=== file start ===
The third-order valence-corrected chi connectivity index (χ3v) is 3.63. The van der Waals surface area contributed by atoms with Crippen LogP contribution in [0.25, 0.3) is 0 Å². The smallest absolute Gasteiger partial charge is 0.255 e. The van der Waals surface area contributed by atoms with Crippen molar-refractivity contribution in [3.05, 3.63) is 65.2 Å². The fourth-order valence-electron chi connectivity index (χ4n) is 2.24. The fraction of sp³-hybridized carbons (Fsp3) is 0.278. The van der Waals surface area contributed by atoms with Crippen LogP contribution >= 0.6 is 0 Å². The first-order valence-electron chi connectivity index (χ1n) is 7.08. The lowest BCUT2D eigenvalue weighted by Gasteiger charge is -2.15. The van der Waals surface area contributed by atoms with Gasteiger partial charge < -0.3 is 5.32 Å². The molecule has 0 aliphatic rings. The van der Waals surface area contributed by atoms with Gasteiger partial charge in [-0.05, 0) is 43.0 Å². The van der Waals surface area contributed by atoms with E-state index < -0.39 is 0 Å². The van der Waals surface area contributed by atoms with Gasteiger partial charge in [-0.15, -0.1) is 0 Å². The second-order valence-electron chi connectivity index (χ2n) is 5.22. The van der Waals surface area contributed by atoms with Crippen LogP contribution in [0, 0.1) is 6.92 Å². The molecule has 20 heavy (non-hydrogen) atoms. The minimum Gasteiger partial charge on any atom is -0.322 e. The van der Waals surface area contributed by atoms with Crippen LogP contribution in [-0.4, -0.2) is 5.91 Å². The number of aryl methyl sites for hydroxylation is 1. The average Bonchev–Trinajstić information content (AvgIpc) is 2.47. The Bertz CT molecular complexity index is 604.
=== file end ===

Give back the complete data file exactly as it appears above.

The third-order valence-corrected chi connectivity index (χ3v) is 3.63. The van der Waals surface area contributed by atoms with Crippen LogP contribution in [0.25, 0.3) is 0 Å². The smallest absolute Gasteiger partial charge is 0.255 e. The van der Waals surface area contributed by atoms with Crippen molar-refractivity contribution in [3.05, 3.63) is 65.2 Å². The fourth-order valence-electron chi connectivity index (χ4n) is 2.24. The fraction of sp³-hybridized carbons (Fsp3) is 0.278. The van der Waals surface area contributed by atoms with Crippen LogP contribution >= 0.6 is 0 Å². The first-order valence-electron chi connectivity index (χ1n) is 7.08. The lowest BCUT2D eigenvalue weighted by Gasteiger charge is -2.15. The van der Waals surface area contributed by atoms with Gasteiger partial charge < -0.3 is 5.32 Å². The molecule has 0 aliphatic rings. The van der Waals surface area contributed by atoms with Gasteiger partial charge in [-0.05, 0) is 43.0 Å². The van der Waals surface area contributed by atoms with E-state index < -0.39 is 0 Å². The van der Waals surface area contributed by atoms with Gasteiger partial charge in [-0.15, -0.1) is 0 Å². The second-order valence-electron chi connectivity index (χ2n) is 5.22. The van der Waals surface area contributed by atoms with Crippen LogP contribution in [0, 0.1) is 6.92 Å². The molecule has 20 heavy (non-hydrogen) atoms. The minimum Gasteiger partial charge on any atom is -0.322 e. The van der Waals surface area contributed by atoms with Crippen LogP contribution in [-0.4, -0.2) is 5.91 Å². The number of aryl methyl sites for hydroxylation is 1. The average Bonchev–Trinajstić information content (AvgIpc) is 2.47. The Bertz CT molecular complexity index is 604.